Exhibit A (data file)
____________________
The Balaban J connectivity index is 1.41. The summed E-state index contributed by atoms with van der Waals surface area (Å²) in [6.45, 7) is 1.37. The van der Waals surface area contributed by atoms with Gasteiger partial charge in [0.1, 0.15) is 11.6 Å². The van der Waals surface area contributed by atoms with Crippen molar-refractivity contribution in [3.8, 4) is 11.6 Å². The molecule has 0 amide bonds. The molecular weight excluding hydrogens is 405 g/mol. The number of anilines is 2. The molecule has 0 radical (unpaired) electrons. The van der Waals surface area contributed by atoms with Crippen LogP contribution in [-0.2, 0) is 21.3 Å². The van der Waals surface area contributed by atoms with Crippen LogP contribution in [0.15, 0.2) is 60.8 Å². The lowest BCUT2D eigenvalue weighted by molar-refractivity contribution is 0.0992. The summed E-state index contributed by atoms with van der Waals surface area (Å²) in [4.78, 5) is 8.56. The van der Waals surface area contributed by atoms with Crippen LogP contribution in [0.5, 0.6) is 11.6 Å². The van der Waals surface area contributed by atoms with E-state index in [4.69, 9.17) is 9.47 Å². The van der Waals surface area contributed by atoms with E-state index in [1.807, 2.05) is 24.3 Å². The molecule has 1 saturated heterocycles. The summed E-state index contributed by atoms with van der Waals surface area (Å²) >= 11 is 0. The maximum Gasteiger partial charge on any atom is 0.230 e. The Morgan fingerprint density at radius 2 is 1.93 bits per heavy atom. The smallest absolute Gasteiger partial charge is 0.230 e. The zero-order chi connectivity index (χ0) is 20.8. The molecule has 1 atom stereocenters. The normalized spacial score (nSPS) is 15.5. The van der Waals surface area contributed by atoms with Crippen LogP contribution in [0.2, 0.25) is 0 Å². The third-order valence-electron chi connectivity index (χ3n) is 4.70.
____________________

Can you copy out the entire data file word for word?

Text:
The Balaban J connectivity index is 1.41. The summed E-state index contributed by atoms with van der Waals surface area (Å²) in [6.45, 7) is 1.37. The van der Waals surface area contributed by atoms with Gasteiger partial charge in [0.1, 0.15) is 11.6 Å². The van der Waals surface area contributed by atoms with Crippen molar-refractivity contribution in [3.8, 4) is 11.6 Å². The molecule has 0 amide bonds. The molecular weight excluding hydrogens is 405 g/mol. The number of anilines is 2. The molecule has 0 radical (unpaired) electrons. The van der Waals surface area contributed by atoms with Crippen LogP contribution in [-0.2, 0) is 21.3 Å². The van der Waals surface area contributed by atoms with Crippen LogP contribution in [0.15, 0.2) is 60.8 Å². The lowest BCUT2D eigenvalue weighted by molar-refractivity contribution is 0.0992. The summed E-state index contributed by atoms with van der Waals surface area (Å²) in [4.78, 5) is 8.56. The van der Waals surface area contributed by atoms with Crippen LogP contribution in [0.5, 0.6) is 11.6 Å². The van der Waals surface area contributed by atoms with E-state index in [4.69, 9.17) is 9.47 Å². The van der Waals surface area contributed by atoms with E-state index in [1.807, 2.05) is 24.3 Å². The molecule has 1 saturated heterocycles. The summed E-state index contributed by atoms with van der Waals surface area (Å²) >= 11 is 0. The maximum Gasteiger partial charge on any atom is 0.230 e. The Morgan fingerprint density at radius 2 is 1.93 bits per heavy atom. The smallest absolute Gasteiger partial charge is 0.230 e. The zero-order chi connectivity index (χ0) is 20.8. The molecule has 1 atom stereocenters. The normalized spacial score (nSPS) is 15.5. The van der Waals surface area contributed by atoms with Crippen LogP contribution in [0.2, 0.25) is 0 Å². The third-order valence-electron chi connectivity index (χ3n) is 4.70.